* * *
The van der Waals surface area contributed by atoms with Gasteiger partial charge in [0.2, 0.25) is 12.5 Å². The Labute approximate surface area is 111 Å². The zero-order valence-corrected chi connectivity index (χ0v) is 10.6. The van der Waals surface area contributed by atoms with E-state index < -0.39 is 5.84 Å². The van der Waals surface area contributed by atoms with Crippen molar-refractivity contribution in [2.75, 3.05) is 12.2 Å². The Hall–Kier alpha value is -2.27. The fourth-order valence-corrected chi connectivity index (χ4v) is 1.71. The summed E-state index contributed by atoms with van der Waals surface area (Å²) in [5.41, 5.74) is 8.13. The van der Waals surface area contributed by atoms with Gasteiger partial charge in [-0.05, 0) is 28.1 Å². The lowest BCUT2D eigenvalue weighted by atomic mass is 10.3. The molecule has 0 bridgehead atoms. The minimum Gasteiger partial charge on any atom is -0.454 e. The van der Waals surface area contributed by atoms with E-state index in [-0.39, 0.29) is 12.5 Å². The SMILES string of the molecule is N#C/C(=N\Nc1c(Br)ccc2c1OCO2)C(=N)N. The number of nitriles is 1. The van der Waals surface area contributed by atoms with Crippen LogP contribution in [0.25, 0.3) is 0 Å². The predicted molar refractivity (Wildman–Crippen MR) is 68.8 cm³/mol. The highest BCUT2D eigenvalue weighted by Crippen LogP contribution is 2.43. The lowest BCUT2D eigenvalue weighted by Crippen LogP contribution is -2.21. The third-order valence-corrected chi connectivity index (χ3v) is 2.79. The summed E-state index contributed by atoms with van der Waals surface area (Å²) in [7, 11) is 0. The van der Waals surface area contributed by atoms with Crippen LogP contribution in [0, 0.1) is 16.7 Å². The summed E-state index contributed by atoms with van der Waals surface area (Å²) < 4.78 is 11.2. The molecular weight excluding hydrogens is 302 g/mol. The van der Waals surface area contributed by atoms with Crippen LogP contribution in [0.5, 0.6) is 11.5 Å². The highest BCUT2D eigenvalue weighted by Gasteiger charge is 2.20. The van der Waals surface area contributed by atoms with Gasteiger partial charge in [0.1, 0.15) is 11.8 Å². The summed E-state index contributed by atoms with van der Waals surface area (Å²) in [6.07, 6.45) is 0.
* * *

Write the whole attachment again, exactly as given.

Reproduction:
The van der Waals surface area contributed by atoms with Gasteiger partial charge in [0.2, 0.25) is 12.5 Å². The Labute approximate surface area is 111 Å². The zero-order valence-corrected chi connectivity index (χ0v) is 10.6. The van der Waals surface area contributed by atoms with E-state index < -0.39 is 5.84 Å². The van der Waals surface area contributed by atoms with Crippen molar-refractivity contribution in [2.75, 3.05) is 12.2 Å². The Hall–Kier alpha value is -2.27. The fourth-order valence-corrected chi connectivity index (χ4v) is 1.71. The summed E-state index contributed by atoms with van der Waals surface area (Å²) in [5.41, 5.74) is 8.13. The van der Waals surface area contributed by atoms with Gasteiger partial charge in [-0.05, 0) is 28.1 Å². The lowest BCUT2D eigenvalue weighted by atomic mass is 10.3. The molecule has 0 bridgehead atoms. The minimum Gasteiger partial charge on any atom is -0.454 e. The van der Waals surface area contributed by atoms with E-state index in [-0.39, 0.29) is 12.5 Å². The SMILES string of the molecule is N#C/C(=N\Nc1c(Br)ccc2c1OCO2)C(=N)N. The number of nitriles is 1. The van der Waals surface area contributed by atoms with Crippen LogP contribution in [0.25, 0.3) is 0 Å². The predicted molar refractivity (Wildman–Crippen MR) is 68.8 cm³/mol. The highest BCUT2D eigenvalue weighted by Crippen LogP contribution is 2.43. The lowest BCUT2D eigenvalue weighted by Crippen LogP contribution is -2.21. The third-order valence-corrected chi connectivity index (χ3v) is 2.79. The summed E-state index contributed by atoms with van der Waals surface area (Å²) in [7, 11) is 0. The van der Waals surface area contributed by atoms with Crippen LogP contribution in [0, 0.1) is 16.7 Å². The summed E-state index contributed by atoms with van der Waals surface area (Å²) < 4.78 is 11.2. The molecular weight excluding hydrogens is 302 g/mol. The van der Waals surface area contributed by atoms with Crippen LogP contribution in [0.5, 0.6) is 11.5 Å². The highest BCUT2D eigenvalue weighted by Gasteiger charge is 2.20. The van der Waals surface area contributed by atoms with Gasteiger partial charge in [0.1, 0.15) is 11.8 Å². The summed E-state index contributed by atoms with van der Waals surface area (Å²) in [6.07, 6.45) is 0.